Advertisement

Tumor Biology

, Volume 35, Issue 8, pp 8179–8192 | Cite as

Metabolic differences in estrogen receptor-negative breast cancer based on androgen receptor status

  • Songmi Noh
  • Ji-Ye Kim
  • Ja Seung Koo
Research Article

Abstract

This study investigated the relationship between steroid hormone receptor signaling and cellular metabolism in tumorigenesis by examining the expression of metabolic proteins with respect to androgen receptor (AR) and human epidermal growth factor receptor-2 (HER-2) status in estrogen receptor-negative (ER−) breast cancer. ER− breast cancer cases (n = 334) were selected from a microarray analysis, including those that were AR+ and AR− (n = 127 and 207, respectively) and HER-2+ and HER-2− (n = 140 and 194, respectively). The expression of proteins involved in glycolysis, glutaminolysis, and mitochondrial and intermediary (i.e., serine/glycine) metabolism was determined by immunohistochemistry and correlated with AR and HER-2 status. The expression of several proteins involved in glycolysis, glutaminolysis, and serine/glycine metabolism was higher (p < 0.01) in the AR− than in the AR+ group. In the former, the expression of the glycolytic protein carbonic anhydrase (CA)IX was associated with a shorter disease-free survival period (p = 0.029) and overall survival rate (p = 0.001). In a multivariate Cox analysis, immunoreactivity for CAIX (hazard ratio 15.89, 95 % confidence interval (CI) 1.820–131.6; p = 0.010) was an independent factor in predicting the survival of the AR+ group. In conclusion, differential expression patterns of metabolism-related proteins were noted in ER− breast cancer according to AR status. These findings highlight the link between hormone receptor signaling and metabolic pathways whose dysregulation could underlie breast tumorigenesis.

Keywords

Androgen receptor Breast cancer Metabolism 

Notes

Acknowledgments

This research was supported by the Basic Science Research Program through the National Research Foundation of Korea (NRF) funded by the Ministry of Education, Science and Technology (2012R1A1A1002886). This study was supported by a grant from National R&D Program for Cancer Control, Ministry of Health & Welfare, Republic of Korea (1420080).

Conflicts of interest

None

Supplementary material

13277_2014_2103_MOESM1_ESM.doc (50 kb)
Supplementary table 1 Expression of metabolism-related proteins according to AR and HER-2 status in ER − breast cancer (DOC 49 kb)

References

  1. 1.
    Kuenen-Boumeester V, Van der Kwast TH, Claassen CC, Look MP, Liem GS, Klijn JG, et al. The clinical significance of androgen receptors in breast cancer and their relation to histological and cell biological parameters. Eur J Cancer. 1996;32A(9):1560–5.PubMedCrossRefGoogle Scholar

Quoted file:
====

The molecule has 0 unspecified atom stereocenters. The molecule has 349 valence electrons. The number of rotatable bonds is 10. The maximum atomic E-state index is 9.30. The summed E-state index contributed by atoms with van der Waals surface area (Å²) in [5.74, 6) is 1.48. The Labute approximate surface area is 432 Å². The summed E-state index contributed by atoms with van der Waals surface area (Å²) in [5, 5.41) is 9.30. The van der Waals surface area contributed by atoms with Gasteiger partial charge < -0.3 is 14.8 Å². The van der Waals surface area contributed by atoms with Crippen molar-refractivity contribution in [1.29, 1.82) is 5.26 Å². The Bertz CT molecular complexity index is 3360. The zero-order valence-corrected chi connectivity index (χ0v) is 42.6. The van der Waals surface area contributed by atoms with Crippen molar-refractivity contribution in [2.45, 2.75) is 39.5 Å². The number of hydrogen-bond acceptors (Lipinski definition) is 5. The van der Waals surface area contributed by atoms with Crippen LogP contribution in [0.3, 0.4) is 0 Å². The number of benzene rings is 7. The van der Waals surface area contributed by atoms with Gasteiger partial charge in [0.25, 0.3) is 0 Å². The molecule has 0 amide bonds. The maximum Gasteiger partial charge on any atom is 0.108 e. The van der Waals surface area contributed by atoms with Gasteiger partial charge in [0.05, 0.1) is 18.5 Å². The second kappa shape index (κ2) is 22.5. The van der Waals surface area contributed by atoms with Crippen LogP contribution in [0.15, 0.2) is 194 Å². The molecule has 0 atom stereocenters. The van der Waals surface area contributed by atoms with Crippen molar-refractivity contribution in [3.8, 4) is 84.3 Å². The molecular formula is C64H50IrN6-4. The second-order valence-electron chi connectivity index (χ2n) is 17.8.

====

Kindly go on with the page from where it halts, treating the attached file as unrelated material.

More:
2. 2.
    Riva C, Dainese E, Caprara G, Rocca PC, Massarelli G, Tot T, et al. Immunohistochemical study of androgen receptors in breast carcinoma. Evidence of their frequent expression in lobular carcinoma. Virchows Arch. 2005;447(4):695–700.PubMedCrossRefGoogle Scholar
  3. 3.
    Banneau G, Guedj M, MacGrogan G, de Mascarel I, Velasco V, Schiappa R, et al. Molecular apocrine differentiation is a common feature of breast cancer in patients with germline PTEN mutations. Breast Cancer Res. 2010;12(4):R63.PubMedCentralPubMedCrossRefGoogle Scholar
  4. 4.
    Farmer P, Bonnefoi H, Becette V, Tubiana-Hulin M, Fumoleau P, Larsimont D, et al. Identification of molecular apocrine breast tumours by microarray analysis. Oncogene. 2005;24(29):4660–71.PubMedCrossRefGoogle Scholar
  5. 5.
    Jain M, Nilsson R, Sharma S, Madhusudhan N, Kitami T, Souza AL, et al. Metabolite profiling identifies a key role for glycine in rapid cancer cell proliferation. Science. 2012;336(6084):1040–4.PubMedCentralPubMedCrossRefGoogle Scholar
  6. 6.
    Bhargava R, Beriwal S, Striebel JM, Dabbs DJ. Breast cancer molecular class ERBB2: preponderance of tumors with apocrine differentiation and expression of basal phenotype markers CK5, CK5/6, and EGFR. Appl Immunohistochem Mol Morphol. 2010;18(2):113–8.PubMedCrossRefGoogle Scholar
  7. 7.
    Possemato R, Marks KM, Shaul YD, Pacold ME, Kim D, Birsoy K, et al. Functional genomics reveal that the serine synthesis pathway is essential in breast cancer. Nature. 2011;476(7360):346–50.PubMedCentralPubMedCrossRefGoogle Scholar
  8. 8.
    Zhang WC, Shyh-Chang N, Yang H, Rai A, Umashankar S, Ma S, et al. Glycine decarboxylase activity drives non-small cell lung cancer tumor-initiating cells and tumorigenesis. Cell. 2012;148(1–2):259–72.PubMedCrossRefGoogle Scholar
  9. 9.
    Hammond ME, Hayes DF, Dowsett M, Allred DC, Hagerty KL, Badve S, et al. American Society of Clinical Oncology/College of American Pathologists guideline recommendations for immunohistochemical testing of estrogen and progesterone receptors in breast cancer. J Clin Oncol. 2010;28(16):2784–95.PubMedCentralPubMedCrossRefGoogle Scholar
  10. 10.
    Wolff AC, Hammond ME, Hicks DG, Dowsett M, McShane LM, Allison KH, et al. Recommendations for human epidermal growth factor receptor 2 testing in breast cancer: American Society of Clinical Oncology/College of American Pathologists clinical practice guideline update. J Clin Oncol. 2013;31(31):3997–4013.PubMedCrossRefGoogle Scholar